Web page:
The Herons' Palace is the governmental office and residence of the President of Panama. It receives its name because of herons roamming freely in the courtyard. The herons were first brought to the building in 1922 by former president Belisario Porras, at the suggestion of friend and famed Panamanian poet Ricardo Miro.
The building is located in the old quarter of Panama City, which was built after the first settlement was destroyed just prior and during the sacking by pirate Henry Morgan. It was built in 1673 and has undergone many changes through the years. Initially, it was used as a home for the Spanish governor, as a royal winery, as a warehouse, and as both customs and National Bank's headquarters.
The new presidential house replaced the old customs offices on January 19, 1885. The remodeling works included the addition of a new room for official events in the upper level, along with other rooms to be used by the president and his family members. A Colombian artist, Epifanio Garay, was in charged of painting the portraits of all presidents since 1855.
The current Palacio de las Garzas was officially inaugurated on August 3, 1923. However, it was not until 1938 that it was acquired totally when the National Bank moved to its new headquarters located at Central Avenue. This transaction was in process since 1936 through an exchange with the Panamanian State.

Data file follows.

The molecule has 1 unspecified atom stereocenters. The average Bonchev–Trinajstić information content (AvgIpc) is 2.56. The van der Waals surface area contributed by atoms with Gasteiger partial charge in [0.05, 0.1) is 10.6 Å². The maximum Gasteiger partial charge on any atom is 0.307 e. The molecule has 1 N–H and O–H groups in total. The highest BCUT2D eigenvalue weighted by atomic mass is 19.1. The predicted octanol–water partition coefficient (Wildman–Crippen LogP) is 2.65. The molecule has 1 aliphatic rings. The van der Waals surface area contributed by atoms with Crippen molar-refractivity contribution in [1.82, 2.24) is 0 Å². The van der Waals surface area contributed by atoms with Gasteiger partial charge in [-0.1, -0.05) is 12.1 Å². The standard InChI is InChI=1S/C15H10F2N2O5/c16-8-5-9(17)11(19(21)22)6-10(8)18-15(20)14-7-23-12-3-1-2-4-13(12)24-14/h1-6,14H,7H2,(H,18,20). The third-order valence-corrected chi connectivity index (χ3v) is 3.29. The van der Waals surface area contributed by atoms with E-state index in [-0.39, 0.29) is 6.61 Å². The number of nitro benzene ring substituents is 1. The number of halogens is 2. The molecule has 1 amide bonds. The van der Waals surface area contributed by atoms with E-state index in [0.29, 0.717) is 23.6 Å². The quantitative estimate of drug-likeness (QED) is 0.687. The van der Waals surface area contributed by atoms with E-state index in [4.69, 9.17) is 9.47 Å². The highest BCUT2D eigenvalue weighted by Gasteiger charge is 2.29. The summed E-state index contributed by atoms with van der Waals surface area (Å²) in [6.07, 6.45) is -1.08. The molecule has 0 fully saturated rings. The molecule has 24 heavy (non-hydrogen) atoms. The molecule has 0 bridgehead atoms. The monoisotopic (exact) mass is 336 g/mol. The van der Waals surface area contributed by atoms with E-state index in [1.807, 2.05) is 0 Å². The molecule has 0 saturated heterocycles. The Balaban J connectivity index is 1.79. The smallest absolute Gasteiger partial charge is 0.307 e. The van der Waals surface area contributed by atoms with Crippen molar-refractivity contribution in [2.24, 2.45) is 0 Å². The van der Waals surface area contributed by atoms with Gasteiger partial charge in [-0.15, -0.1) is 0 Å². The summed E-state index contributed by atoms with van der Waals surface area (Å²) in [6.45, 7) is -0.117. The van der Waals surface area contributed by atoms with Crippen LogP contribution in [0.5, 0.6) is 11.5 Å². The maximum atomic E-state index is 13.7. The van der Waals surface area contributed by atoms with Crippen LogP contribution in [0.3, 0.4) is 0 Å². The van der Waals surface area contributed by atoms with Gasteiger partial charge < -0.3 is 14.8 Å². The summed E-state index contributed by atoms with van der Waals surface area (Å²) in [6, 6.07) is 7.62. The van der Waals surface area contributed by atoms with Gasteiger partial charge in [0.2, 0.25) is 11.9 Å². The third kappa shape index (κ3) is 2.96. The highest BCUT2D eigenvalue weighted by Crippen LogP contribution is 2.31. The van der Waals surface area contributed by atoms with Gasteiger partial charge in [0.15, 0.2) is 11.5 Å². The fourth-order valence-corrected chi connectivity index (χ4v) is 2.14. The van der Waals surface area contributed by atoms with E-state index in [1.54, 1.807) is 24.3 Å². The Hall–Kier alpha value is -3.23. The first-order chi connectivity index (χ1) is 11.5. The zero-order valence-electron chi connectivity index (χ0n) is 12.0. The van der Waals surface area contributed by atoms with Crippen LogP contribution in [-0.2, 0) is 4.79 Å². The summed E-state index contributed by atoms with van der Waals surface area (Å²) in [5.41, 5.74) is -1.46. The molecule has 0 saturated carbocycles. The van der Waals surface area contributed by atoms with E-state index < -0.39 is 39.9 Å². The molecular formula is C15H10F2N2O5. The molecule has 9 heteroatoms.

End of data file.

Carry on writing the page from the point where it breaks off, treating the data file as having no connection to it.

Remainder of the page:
Extensive renovations to the building were done around 1922, under the supervision of architect Leonardo Villanueva-Meyer. Works included the Andalusian courtyard, the addition of a third floor and two towers.
An elevator was added in 1934 for a State visit by US President Franklin Delano Roosevelt so that he could access the chambers where he was to stay.
RoomsThe Salón Amarillo (Yellow Room) is the most important room, where most formal events are held. The Salón de los Tamarindos (Tamarind's Room) is the presidential dining room and receives its name from its murals, where the Panamanian painter Roberto Lewis inspired his ideas on Taboga Island and its famous tamarind trees. This work was asked in 1938 by Juan Demóstenes Arosemena, the president of that period. The Salón Morisco (Moorish Room) was added during the 1922 renovations by Villanueva-Meyer.